For fans of the genre, Dead for a Dollar is an essential quick-draw jolt of B-grade pulp fiction worth unholstering.
Is 1959’s The Horse Soldiers one of John Ford’s better westerns? No. Of course not. But that does not make it any less entertaining.
Spirit Untamed is a lot easier to respect than it is to enjoy, and unlike its predecessor, this isn’t a piece of feel-good animation I’m likely to revisit anytime soon.
While No Man’s Land’s finale is hardly original or unexpected, it still carries a fair amount of emotional weight that stopped my heart cold right at the very moment it was supposed to.
News of the World is a robust, beautifully shot drama, and while little unexpected transpires, the characters are so richly drawn and their travels so wonderfully realized that honestly isn’t much of a problem.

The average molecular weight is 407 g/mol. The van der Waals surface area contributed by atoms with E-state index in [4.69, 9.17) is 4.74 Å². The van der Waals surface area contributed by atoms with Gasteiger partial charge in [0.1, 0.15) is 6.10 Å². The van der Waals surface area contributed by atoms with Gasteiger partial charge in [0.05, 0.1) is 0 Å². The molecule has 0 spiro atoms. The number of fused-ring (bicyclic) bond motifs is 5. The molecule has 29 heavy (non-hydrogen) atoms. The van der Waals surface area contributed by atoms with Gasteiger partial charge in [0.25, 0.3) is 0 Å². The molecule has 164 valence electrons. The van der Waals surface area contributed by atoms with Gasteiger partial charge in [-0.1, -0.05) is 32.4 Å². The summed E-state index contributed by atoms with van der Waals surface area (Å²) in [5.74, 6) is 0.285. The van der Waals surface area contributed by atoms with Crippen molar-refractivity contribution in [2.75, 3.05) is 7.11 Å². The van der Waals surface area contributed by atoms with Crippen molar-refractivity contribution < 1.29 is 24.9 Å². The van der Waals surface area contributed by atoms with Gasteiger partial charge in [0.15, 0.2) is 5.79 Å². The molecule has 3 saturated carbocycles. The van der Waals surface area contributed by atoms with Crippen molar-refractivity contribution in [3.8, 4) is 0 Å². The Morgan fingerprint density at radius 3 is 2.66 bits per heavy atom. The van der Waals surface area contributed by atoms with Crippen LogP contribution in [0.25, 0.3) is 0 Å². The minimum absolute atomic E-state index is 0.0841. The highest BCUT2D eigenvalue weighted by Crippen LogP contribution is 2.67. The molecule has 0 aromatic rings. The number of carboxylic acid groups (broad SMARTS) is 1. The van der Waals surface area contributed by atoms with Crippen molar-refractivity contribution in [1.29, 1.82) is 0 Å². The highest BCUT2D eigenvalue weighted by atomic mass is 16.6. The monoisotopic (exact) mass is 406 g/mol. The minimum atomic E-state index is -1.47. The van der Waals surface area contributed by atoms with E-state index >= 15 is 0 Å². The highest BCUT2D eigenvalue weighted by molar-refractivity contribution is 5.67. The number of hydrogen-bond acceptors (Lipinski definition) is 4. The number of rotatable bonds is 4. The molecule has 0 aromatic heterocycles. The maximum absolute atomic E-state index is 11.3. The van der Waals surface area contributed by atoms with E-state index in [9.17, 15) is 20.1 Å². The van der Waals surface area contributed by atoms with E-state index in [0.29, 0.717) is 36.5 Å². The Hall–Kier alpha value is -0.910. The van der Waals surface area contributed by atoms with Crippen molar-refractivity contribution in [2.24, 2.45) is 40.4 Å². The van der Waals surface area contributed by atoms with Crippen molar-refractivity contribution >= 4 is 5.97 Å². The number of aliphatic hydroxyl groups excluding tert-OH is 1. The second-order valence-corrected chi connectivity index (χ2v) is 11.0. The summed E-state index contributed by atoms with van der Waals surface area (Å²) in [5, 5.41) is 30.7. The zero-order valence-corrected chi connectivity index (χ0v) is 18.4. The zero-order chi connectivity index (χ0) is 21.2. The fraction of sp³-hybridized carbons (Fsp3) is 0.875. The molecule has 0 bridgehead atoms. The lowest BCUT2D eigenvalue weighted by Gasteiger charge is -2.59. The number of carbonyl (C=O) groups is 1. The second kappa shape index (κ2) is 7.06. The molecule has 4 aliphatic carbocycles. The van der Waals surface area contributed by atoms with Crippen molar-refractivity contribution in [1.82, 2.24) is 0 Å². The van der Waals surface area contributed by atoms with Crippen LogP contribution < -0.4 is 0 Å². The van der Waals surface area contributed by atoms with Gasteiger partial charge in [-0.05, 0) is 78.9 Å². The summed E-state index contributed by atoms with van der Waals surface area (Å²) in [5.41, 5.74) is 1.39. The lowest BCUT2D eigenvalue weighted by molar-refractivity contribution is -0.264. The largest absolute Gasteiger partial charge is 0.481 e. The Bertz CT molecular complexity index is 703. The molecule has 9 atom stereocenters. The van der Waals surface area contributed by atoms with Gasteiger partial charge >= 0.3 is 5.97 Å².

Let Him Go is a quiet meditation on grief, forgiveness, regret and family that managed to leave something of a noticeable impression, tragedy, joy, misery and sacrifice all melding into one, powerfully impactful emotional response richly deserving of a few empathetic tears.
For those interested in a little wild west action inserted into their horror, Aaron B. Koontz’s The Pale Door is worth lassoing.
The Wind is outstanding. Emma Tammi’s film has a delicately austere power that is poetically horrifying in its overall windswept magnitude.
The Wind is a haunting foray into isolation and madness that has far more to say about what it is to be a strong, resolute woman than some may initially think it does, its windswept howls for acceptance and understanding helping make this motion picture a timeless stunner I’ll be thinking about and deconstructing for a very long time to come.